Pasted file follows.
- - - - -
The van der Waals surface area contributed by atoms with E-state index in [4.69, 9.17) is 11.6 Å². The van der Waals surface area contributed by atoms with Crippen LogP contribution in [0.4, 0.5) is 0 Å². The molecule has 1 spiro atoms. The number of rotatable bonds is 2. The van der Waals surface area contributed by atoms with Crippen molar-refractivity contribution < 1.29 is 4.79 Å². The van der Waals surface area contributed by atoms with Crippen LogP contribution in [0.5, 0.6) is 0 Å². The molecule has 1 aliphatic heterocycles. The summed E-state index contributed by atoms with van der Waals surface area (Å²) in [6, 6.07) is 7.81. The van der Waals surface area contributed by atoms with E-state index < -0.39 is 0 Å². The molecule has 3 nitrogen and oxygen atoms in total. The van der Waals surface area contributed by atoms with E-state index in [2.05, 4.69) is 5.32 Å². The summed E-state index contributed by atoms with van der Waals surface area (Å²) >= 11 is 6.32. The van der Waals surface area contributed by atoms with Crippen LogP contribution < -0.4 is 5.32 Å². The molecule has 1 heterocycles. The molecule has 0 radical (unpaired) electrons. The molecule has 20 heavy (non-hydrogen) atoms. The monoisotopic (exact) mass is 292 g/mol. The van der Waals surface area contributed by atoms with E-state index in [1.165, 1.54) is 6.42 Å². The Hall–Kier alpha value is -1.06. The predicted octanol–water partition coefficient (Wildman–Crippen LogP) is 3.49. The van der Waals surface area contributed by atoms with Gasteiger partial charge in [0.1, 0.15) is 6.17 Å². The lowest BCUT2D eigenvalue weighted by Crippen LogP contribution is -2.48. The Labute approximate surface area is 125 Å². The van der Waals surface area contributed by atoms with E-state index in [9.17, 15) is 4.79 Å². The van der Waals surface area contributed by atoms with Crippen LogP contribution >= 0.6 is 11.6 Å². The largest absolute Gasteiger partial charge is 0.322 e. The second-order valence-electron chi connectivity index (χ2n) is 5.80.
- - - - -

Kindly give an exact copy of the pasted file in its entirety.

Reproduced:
The van der Waals surface area contributed by atoms with E-state index in [4.69, 9.17) is 11.6 Å². The van der Waals surface area contributed by atoms with Crippen LogP contribution in [0.4, 0.5) is 0 Å². The molecule has 1 spiro atoms. The number of rotatable bonds is 2. The van der Waals surface area contributed by atoms with Crippen molar-refractivity contribution < 1.29 is 4.79 Å². The van der Waals surface area contributed by atoms with Crippen LogP contribution in [0.5, 0.6) is 0 Å². The molecule has 1 aliphatic heterocycles. The summed E-state index contributed by atoms with van der Waals surface area (Å²) in [6, 6.07) is 7.81. The van der Waals surface area contributed by atoms with E-state index < -0.39 is 0 Å². The molecule has 3 nitrogen and oxygen atoms in total. The van der Waals surface area contributed by atoms with E-state index in [2.05, 4.69) is 5.32 Å². The summed E-state index contributed by atoms with van der Waals surface area (Å²) >= 11 is 6.32. The van der Waals surface area contributed by atoms with Crippen LogP contribution < -0.4 is 5.32 Å². The molecule has 1 heterocycles. The molecule has 0 radical (unpaired) electrons. The molecule has 20 heavy (non-hydrogen) atoms. The monoisotopic (exact) mass is 292 g/mol. The van der Waals surface area contributed by atoms with E-state index in [1.165, 1.54) is 6.42 Å². The Hall–Kier alpha value is -1.06. The predicted octanol–water partition coefficient (Wildman–Crippen LogP) is 3.49. The van der Waals surface area contributed by atoms with Gasteiger partial charge in [0.1, 0.15) is 6.17 Å². The lowest BCUT2D eigenvalue weighted by Crippen LogP contribution is -2.48. The Labute approximate surface area is 125 Å². The van der Waals surface area contributed by atoms with E-state index in [9.17, 15) is 4.79 Å². The van der Waals surface area contributed by atoms with Crippen LogP contribution >= 0.6 is 11.6 Å². The largest absolute Gasteiger partial charge is 0.322 e. The second-order valence-electron chi connectivity index (χ2n) is 5.80.